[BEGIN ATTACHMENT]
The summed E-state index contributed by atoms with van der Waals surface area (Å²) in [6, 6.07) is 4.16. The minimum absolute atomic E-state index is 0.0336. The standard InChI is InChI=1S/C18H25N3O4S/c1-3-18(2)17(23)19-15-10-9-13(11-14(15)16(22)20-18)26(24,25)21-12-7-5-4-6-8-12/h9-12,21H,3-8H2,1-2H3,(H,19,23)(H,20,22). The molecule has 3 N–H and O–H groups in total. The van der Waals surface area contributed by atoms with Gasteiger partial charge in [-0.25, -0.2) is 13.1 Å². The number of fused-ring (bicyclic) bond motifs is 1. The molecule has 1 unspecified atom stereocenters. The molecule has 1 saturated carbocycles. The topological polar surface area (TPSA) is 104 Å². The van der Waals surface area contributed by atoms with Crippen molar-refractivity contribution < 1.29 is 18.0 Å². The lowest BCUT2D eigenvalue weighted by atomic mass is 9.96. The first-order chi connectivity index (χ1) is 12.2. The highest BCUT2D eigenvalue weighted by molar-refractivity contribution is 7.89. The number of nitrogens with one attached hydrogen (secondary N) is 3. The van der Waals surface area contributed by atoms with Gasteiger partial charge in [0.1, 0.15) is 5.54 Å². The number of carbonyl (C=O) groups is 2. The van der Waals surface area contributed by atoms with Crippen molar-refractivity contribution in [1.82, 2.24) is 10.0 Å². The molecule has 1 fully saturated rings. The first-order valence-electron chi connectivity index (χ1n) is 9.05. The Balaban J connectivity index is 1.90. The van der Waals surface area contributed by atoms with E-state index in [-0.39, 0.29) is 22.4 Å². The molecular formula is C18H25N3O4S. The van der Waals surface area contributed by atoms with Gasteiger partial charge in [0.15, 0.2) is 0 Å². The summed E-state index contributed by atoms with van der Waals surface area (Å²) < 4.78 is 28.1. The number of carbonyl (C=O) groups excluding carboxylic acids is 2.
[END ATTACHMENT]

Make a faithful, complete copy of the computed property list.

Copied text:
The summed E-state index contributed by atoms with van der Waals surface area (Å²) in [6, 6.07) is 4.16. The minimum absolute atomic E-state index is 0.0336. The standard InChI is InChI=1S/C18H25N3O4S/c1-3-18(2)17(23)19-15-10-9-13(11-14(15)16(22)20-18)26(24,25)21-12-7-5-4-6-8-12/h9-12,21H,3-8H2,1-2H3,(H,19,23)(H,20,22). The molecule has 3 N–H and O–H groups in total. The van der Waals surface area contributed by atoms with Gasteiger partial charge in [-0.25, -0.2) is 13.1 Å². The number of fused-ring (bicyclic) bond motifs is 1. The molecule has 1 unspecified atom stereocenters. The molecule has 1 saturated carbocycles. The topological polar surface area (TPSA) is 104 Å². The van der Waals surface area contributed by atoms with Crippen molar-refractivity contribution < 1.29 is 18.0 Å². The lowest BCUT2D eigenvalue weighted by atomic mass is 9.96. The first-order chi connectivity index (χ1) is 12.2. The highest BCUT2D eigenvalue weighted by molar-refractivity contribution is 7.89. The number of nitrogens with one attached hydrogen (secondary N) is 3. The van der Waals surface area contributed by atoms with Gasteiger partial charge in [0.1, 0.15) is 5.54 Å². The number of carbonyl (C=O) groups is 2. The van der Waals surface area contributed by atoms with Crippen molar-refractivity contribution in [1.82, 2.24) is 10.0 Å². The molecule has 1 fully saturated rings. The first-order valence-electron chi connectivity index (χ1n) is 9.05. The Balaban J connectivity index is 1.90. The van der Waals surface area contributed by atoms with E-state index in [-0.39, 0.29) is 22.4 Å². The molecular formula is C18H25N3O4S. The van der Waals surface area contributed by atoms with Gasteiger partial charge in [0.15, 0.2) is 0 Å². The summed E-state index contributed by atoms with van der Waals surface area (Å²) < 4.78 is 28.1. The number of carbonyl (C=O) groups excluding carboxylic acids is 2.